Signs of viral evolution?
Monkeypox pathogen mutated more than expected
06/24/2022, 11:01 am
The individual cases of monkeypox have long since become several thousand. One reason could be that the virus is significantly more capable of mutating than previously thought. This is shown by a research team from Portugal.
The causative agent of the current outbreak of monkeypox has mutated surprisingly strongly, according to a study. Compared to related viruses from 2018 and 2019, there are around 50 differences in the genome, writes a research team from Portugal in the journal “Nature Medicine”. This is far more than would have been expected based on previous estimates for this type of pathogen: roughly 6 to 12 times more. The divergent branch could be a sign of accelerated evolution. The work is mainly based on analyzes of Portuguese cases.
So far, experts had spoken of a generally rather slow development with regard to this type of virus – especially compared to the very numerous mutations of Sars-CoV-2. The authors of the study suspect that the current outbreak is due to one or more imports from a country in which the virus is permanently present.
Superspreader events and international travel then seemed to have promoted further spread. “Our data provide additional evidence of ongoing viral evolution and possible adaptation to humans,” writes the team led by João Paulo Gomes from the National Institute of Health Doutor Ricardo Jorge (INSA) in Lisbon.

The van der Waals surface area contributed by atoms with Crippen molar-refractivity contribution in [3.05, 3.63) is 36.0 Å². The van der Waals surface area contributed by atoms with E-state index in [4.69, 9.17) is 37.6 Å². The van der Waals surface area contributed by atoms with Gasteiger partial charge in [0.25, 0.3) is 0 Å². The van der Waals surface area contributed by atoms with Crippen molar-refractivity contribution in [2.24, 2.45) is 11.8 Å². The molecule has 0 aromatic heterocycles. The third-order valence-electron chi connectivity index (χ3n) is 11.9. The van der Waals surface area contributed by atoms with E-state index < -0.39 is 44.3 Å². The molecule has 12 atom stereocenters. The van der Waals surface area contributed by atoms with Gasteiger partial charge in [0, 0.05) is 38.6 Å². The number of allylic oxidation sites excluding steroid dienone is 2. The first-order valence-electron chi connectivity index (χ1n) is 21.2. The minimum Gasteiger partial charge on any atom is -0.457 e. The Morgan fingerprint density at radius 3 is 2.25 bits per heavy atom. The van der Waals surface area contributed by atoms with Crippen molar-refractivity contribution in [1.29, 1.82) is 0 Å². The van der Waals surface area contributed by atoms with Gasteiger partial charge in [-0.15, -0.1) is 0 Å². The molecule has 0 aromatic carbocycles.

The number of cases is steadily increasing
Viral evolution expert Richard Neher said the mutation rate was “indeed surprisingly high.” The mutations would have a very specific pattern. The authors suspected that enzymes of the human immune system are responsible for these changes in the genome. “We’re also seeing this accelerated mutation within the current outbreak. The rate is roughly one mutation per genome per month — with some uncertainty,” Neher said. Sars-CoV-2 has about two mutations per genome per month, but this genome is about seven times smaller. However, such comparisons of mutation rates are not very meaningful and say little about the relative evolutionary mutability of the viruses.
When asked whether the mutations made the current spread possible in the first place, the scientist explained that, to his knowledge, there were no indications of this, but it could not be ruled out. Most of the mutations would “probably have no dramatic effects”. As Neher describes, many laboratories have now analyzed the genome of monkeypox cases – most of these sequences belonged to the cluster described in the study.
Around 5,000 cases of monkeypox have been reported in humans worldwide this year. In more than 40 countries outside of Africa, where the disease was practically unknown until May, there were 3,308 cases, according to data from the US health authority CDC as of Wednesday shortly before midnight CEST.